“Air Has No Borders” Brings Community Together Over Shared Experiences with Wildfire Smoke
During the month of August, a light in Kolva-Sullivan Gallery shone green, yellow, orange or red to indicate the hourly air quality in Spokane County. As each day concluded, a colored dot was added to a windowpane to depict the day’s overall air quality. Soon, 31 dots represented August’s air.
“Air Has No Borders” was an installation created by Nicole Chochrek. She came to Spokane through Laboratory Art + Residency – a program that supports artists by providing time and space to create interactive works across the city.
As an interdisciplinary artist, Chochrek uses visual and performative frameworks to explore contemporary issues and environmental disparities. In this case, she looked closely at how wildfire smoke impacts Spokane and its community.
Chochrek is no stranger to poor air quality. Originally from Denton, Texas, an area where air pollution has impacted the region for many years, Chochrek pulled from her personal experiences when creating the installation and tracing wildfire smoke impacts back to Spokane.
She became inspired to create the installation while studying Medial Geography. “I was invested in understanding the impact our environment has on our health, more importantly, how the pollutants we can't see affect us,” she said. “A reoccurring question that arises; what are the long-term implications and how can we improve the health and safety of our communities?”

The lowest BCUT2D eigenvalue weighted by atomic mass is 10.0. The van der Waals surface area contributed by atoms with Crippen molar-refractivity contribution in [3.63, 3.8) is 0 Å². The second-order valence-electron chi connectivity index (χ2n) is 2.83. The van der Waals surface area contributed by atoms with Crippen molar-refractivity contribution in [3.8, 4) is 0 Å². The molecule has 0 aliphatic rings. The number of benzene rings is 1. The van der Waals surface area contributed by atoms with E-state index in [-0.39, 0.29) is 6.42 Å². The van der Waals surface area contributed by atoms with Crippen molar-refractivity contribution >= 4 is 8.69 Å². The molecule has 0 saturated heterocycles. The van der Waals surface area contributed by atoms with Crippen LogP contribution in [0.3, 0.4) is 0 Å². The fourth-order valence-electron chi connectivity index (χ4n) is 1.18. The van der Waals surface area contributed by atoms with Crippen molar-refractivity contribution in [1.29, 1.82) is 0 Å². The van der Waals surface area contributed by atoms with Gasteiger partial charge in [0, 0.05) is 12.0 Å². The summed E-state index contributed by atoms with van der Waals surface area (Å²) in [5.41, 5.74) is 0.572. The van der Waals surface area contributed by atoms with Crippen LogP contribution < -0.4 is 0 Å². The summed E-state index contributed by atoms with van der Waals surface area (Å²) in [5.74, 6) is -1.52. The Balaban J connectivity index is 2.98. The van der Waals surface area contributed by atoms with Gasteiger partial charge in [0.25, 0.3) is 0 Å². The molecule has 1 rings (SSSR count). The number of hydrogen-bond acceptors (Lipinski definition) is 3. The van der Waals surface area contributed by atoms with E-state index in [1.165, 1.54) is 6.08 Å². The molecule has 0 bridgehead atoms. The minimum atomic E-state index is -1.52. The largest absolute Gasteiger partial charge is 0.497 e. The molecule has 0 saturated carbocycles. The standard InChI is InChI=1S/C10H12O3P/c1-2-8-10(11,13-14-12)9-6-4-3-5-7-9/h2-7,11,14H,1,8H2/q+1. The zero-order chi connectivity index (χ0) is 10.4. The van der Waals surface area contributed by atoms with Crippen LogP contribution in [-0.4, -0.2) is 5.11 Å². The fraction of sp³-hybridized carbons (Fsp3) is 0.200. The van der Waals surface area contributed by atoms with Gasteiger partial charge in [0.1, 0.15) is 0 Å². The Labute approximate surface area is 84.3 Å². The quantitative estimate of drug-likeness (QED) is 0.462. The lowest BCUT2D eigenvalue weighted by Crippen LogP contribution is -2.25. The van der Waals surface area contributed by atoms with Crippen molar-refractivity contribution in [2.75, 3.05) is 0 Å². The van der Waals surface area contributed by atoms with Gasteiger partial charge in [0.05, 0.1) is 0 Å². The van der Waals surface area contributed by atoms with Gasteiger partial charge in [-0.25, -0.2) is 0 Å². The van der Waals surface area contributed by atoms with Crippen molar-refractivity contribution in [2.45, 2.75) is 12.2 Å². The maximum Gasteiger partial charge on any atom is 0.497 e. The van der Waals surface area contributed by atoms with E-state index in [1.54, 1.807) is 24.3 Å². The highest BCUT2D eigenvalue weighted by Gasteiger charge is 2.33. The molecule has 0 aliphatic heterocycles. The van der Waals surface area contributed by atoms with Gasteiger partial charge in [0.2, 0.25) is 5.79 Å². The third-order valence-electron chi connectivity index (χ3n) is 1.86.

Throughout the installation, the community was invited to share their stories of how they’ve been impacted by fire season. While this year Spokane didn’t see large impacts from wildfire smoke, the past few years were still at the top of mind.
“I was able to talk to people in the community who had lost their homes or been evacuated, people who had to leave town because they don’t have AC and keeping the windows open is not an option,” Chochrek said. “I heard from people who changed how they commuted to work, to people who wrote songs about poor air quality.”
As the installation concluded and stories had been shared, Chochrek became increasingly aware that everyone is impacted by the air we breathe.
More about Nicole Chochrek:
Chochrek received a BA in Geography: Environmental Science and continued Graduate studies in Sculpture at the University of North Texas. Her work is based on the accessibility and digestibility of information, deep listening, shared responsibilities, and the construction of new ways of being together.